Planning a menu for a wedding can be quite stressful, especially when you are not sure exactly how many guests will be attending. The rule of thumb is that too much is better than not enough, even if it means having a lot of food left over at the end of the night. You can choose to have a buffet-style dinner, or you can have a set menu for your guests. It is important to consider your guests with special dietary needs. You should have vegetarian and low-sodium alternatives to your main courses, and you should have a heart-healthy menu for those who must avoid foods with high fat contents.

Before attempting a large-scale meal, you should make all of the dishes several times to perfect your recipes. Your goal is to have guests asking for more even after it all runs out. Test your creations on a variety of people and make adjustments according to their suggestions. When cooking food from your own recipes, it is important to remember the details of what you did every time you make it. That way you will know what went wrong when something turns out horrible, and more importantly what went right when you receive raving reviews.

Planning portions is the most important part of catering your own party. Though most recipes tell you how many people they will feed, it is best to err on the side of caution. If a recipe feeds eight, you might want to count it as six or seven, depending on how many guests you expect. Plan that half of your guests will want to go back for seconds. If you know that one dish will be a favorite, be sure to make extra. Though the green beans may be the healthier option, you can usually bet that the cheesecake will go a lot quicker. Keep in mind that the greater the variety, the more people you will please, so even if you are a steamed vegetable lover, you should probably prepare some beefy options for your less than health conscious guests.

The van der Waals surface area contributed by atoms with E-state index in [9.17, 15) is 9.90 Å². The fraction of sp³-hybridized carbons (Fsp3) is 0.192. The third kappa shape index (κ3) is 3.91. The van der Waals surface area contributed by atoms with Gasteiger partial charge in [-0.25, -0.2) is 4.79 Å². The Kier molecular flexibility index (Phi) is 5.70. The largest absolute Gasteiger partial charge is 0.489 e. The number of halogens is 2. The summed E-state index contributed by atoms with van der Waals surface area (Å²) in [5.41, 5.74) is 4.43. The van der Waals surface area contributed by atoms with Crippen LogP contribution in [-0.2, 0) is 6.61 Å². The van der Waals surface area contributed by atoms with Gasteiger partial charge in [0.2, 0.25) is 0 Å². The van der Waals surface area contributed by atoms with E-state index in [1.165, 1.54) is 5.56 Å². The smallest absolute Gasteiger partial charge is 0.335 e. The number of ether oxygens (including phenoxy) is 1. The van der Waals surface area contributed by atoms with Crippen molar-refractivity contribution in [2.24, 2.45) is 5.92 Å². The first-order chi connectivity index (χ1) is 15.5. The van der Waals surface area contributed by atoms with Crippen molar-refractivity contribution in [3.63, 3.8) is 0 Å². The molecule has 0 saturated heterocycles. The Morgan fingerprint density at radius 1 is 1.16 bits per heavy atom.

What You Don't Know Can Hurt You

Everybody has blind spots.

You have certain tendencies that you are not aware of but others can see. These are your blind spots, and they often cause big problems.

You may not want to accept that your life style is responsible for your high cholesterol and that you are courting a heart attack. You may not want to know that your defensiveness cost you a promotion.

Over two hundred years ago, Scottish poet Robert Burns (Kinsley, 1968) wrote:

"Oh wad some power the giftie gie us
To see oursel's as others see us!"

It can be a real challenge to try to see yourself as others see you. Sometimes you actually can do so, by watching yourself on videotape, or listening to an audiotape. Usually, though, this information is only available when others are willing to share it with you.